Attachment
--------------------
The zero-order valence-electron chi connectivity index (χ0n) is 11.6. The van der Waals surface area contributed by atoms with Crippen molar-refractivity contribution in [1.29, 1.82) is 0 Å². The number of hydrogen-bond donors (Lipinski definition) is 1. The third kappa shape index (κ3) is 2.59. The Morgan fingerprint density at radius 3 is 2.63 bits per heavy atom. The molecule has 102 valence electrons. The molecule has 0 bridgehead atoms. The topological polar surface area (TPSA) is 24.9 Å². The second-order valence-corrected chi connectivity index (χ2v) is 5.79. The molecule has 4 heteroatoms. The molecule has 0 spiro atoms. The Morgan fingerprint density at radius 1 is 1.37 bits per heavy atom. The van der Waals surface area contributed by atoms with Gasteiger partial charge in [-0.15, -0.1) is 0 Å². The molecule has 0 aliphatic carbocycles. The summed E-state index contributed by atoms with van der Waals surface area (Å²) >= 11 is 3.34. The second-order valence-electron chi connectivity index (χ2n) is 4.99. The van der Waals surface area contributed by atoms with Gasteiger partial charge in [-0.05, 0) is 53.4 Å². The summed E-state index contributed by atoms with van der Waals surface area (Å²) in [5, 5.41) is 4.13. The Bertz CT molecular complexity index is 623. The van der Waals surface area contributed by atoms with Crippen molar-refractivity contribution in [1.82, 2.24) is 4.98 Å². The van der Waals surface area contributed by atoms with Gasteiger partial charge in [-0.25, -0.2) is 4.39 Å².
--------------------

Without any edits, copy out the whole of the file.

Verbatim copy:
The zero-order valence-electron chi connectivity index (χ0n) is 11.6. The van der Waals surface area contributed by atoms with Crippen molar-refractivity contribution in [1.29, 1.82) is 0 Å². The number of hydrogen-bond donors (Lipinski definition) is 1. The third kappa shape index (κ3) is 2.59. The Morgan fingerprint density at radius 3 is 2.63 bits per heavy atom. The molecule has 102 valence electrons. The molecule has 0 bridgehead atoms. The topological polar surface area (TPSA) is 24.9 Å². The second-order valence-corrected chi connectivity index (χ2v) is 5.79. The molecule has 4 heteroatoms. The molecule has 0 spiro atoms. The Morgan fingerprint density at radius 1 is 1.37 bits per heavy atom. The van der Waals surface area contributed by atoms with Gasteiger partial charge in [-0.15, -0.1) is 0 Å². The molecule has 0 aliphatic carbocycles. The summed E-state index contributed by atoms with van der Waals surface area (Å²) >= 11 is 3.34. The second-order valence-electron chi connectivity index (χ2n) is 4.99. The van der Waals surface area contributed by atoms with Gasteiger partial charge in [-0.05, 0) is 53.4 Å². The summed E-state index contributed by atoms with van der Waals surface area (Å²) in [5, 5.41) is 4.13. The Bertz CT molecular complexity index is 623. The van der Waals surface area contributed by atoms with Crippen molar-refractivity contribution in [1.82, 2.24) is 4.98 Å². The van der Waals surface area contributed by atoms with Gasteiger partial charge in [-0.25, -0.2) is 4.39 Å².